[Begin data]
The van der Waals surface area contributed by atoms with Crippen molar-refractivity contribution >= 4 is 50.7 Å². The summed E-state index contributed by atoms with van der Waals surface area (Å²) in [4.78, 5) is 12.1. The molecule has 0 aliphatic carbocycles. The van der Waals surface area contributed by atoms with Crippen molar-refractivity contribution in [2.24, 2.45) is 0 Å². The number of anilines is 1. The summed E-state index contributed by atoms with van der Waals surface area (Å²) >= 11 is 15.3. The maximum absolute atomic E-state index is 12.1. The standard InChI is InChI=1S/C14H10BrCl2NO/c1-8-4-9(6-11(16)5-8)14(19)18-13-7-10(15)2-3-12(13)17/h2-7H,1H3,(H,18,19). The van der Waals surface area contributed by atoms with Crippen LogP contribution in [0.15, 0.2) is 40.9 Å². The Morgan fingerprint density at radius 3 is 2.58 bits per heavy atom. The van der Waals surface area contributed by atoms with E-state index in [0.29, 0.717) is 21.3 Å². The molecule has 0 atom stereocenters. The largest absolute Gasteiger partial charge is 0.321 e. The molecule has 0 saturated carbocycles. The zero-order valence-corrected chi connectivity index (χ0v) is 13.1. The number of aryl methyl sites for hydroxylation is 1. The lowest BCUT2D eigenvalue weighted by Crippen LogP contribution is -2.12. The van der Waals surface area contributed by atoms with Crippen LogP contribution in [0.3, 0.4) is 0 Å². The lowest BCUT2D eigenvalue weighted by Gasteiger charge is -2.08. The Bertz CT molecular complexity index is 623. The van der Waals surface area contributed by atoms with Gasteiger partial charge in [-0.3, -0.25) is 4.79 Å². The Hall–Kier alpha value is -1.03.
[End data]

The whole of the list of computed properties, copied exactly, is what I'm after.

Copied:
The van der Waals surface area contributed by atoms with Crippen molar-refractivity contribution >= 4 is 50.7 Å². The summed E-state index contributed by atoms with van der Waals surface area (Å²) in [4.78, 5) is 12.1. The molecule has 0 aliphatic carbocycles. The van der Waals surface area contributed by atoms with Crippen molar-refractivity contribution in [2.24, 2.45) is 0 Å². The number of anilines is 1. The summed E-state index contributed by atoms with van der Waals surface area (Å²) >= 11 is 15.3. The maximum absolute atomic E-state index is 12.1. The standard InChI is InChI=1S/C14H10BrCl2NO/c1-8-4-9(6-11(16)5-8)14(19)18-13-7-10(15)2-3-12(13)17/h2-7H,1H3,(H,18,19). The van der Waals surface area contributed by atoms with Crippen LogP contribution in [0.15, 0.2) is 40.9 Å². The Morgan fingerprint density at radius 3 is 2.58 bits per heavy atom. The van der Waals surface area contributed by atoms with E-state index in [0.29, 0.717) is 21.3 Å². The molecule has 0 atom stereocenters. The largest absolute Gasteiger partial charge is 0.321 e. The molecule has 0 saturated carbocycles. The zero-order valence-corrected chi connectivity index (χ0v) is 13.1. The number of aryl methyl sites for hydroxylation is 1. The lowest BCUT2D eigenvalue weighted by Crippen LogP contribution is -2.12. The van der Waals surface area contributed by atoms with Crippen LogP contribution in [0.3, 0.4) is 0 Å². The lowest BCUT2D eigenvalue weighted by Gasteiger charge is -2.08. The Bertz CT molecular complexity index is 623. The van der Waals surface area contributed by atoms with Gasteiger partial charge in [-0.3, -0.25) is 4.79 Å². The Hall–Kier alpha value is -1.03.